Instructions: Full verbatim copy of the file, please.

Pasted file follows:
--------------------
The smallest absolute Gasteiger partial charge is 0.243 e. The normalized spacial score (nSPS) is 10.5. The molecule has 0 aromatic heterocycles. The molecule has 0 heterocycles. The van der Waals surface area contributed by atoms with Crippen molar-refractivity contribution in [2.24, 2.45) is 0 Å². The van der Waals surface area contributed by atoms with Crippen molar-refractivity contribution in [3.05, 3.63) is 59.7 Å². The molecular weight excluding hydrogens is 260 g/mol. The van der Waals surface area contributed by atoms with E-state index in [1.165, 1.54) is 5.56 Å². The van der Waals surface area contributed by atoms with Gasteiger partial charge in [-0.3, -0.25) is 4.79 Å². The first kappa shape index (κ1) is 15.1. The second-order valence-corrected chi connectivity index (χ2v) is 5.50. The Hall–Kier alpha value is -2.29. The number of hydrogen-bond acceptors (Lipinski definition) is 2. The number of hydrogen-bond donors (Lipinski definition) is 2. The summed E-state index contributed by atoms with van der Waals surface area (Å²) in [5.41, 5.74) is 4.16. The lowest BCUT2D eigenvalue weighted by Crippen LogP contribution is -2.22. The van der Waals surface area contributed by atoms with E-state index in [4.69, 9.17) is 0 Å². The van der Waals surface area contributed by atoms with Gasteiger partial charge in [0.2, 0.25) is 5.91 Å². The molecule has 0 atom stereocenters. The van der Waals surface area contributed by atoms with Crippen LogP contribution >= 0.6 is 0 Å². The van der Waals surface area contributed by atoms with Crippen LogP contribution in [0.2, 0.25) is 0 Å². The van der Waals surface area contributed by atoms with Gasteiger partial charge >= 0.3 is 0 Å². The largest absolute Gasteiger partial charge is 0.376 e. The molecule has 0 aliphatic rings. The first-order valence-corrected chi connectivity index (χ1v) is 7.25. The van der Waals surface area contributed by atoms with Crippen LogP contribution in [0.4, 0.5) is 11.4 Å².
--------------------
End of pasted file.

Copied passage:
The smallest absolute Gasteiger partial charge is 0.243 e. The normalized spacial score (nSPS) is 10.5. The molecule has 0 aromatic heterocycles. The molecule has 0 heterocycles. The van der Waals surface area contributed by atoms with Crippen molar-refractivity contribution in [2.24, 2.45) is 0 Å². The van der Waals surface area contributed by atoms with Crippen molar-refractivity contribution in [3.05, 3.63) is 59.7 Å². The molecular weight excluding hydrogens is 260 g/mol. The van der Waals surface area contributed by atoms with E-state index in [1.165, 1.54) is 5.56 Å². The van der Waals surface area contributed by atoms with Gasteiger partial charge in [-0.3, -0.25) is 4.79 Å². The first kappa shape index (κ1) is 15.1. The second-order valence-corrected chi connectivity index (χ2v) is 5.50. The Hall–Kier alpha value is -2.29. The number of hydrogen-bond acceptors (Lipinski definition) is 2. The number of hydrogen-bond donors (Lipinski definition) is 2. The summed E-state index contributed by atoms with van der Waals surface area (Å²) in [5.41, 5.74) is 4.16. The lowest BCUT2D eigenvalue weighted by Crippen LogP contribution is -2.22. The van der Waals surface area contributed by atoms with E-state index in [4.69, 9.17) is 0 Å². The van der Waals surface area contributed by atoms with Gasteiger partial charge in [0.2, 0.25) is 5.91 Å². The molecule has 0 atom stereocenters. The van der Waals surface area contributed by atoms with Crippen LogP contribution >= 0.6 is 0 Å². The van der Waals surface area contributed by atoms with Crippen LogP contribution in [0.2, 0.25) is 0 Å². The van der Waals surface area contributed by atoms with Gasteiger partial charge >= 0.3 is 0 Å². The largest absolute Gasteiger partial charge is 0.376 e. The molecule has 0 aliphatic rings. The first-order valence-corrected chi connectivity index (χ1v) is 7.25. The van der Waals surface area contributed by atoms with Crippen LogP contribution in [0.4, 0.5) is 11.4 Å².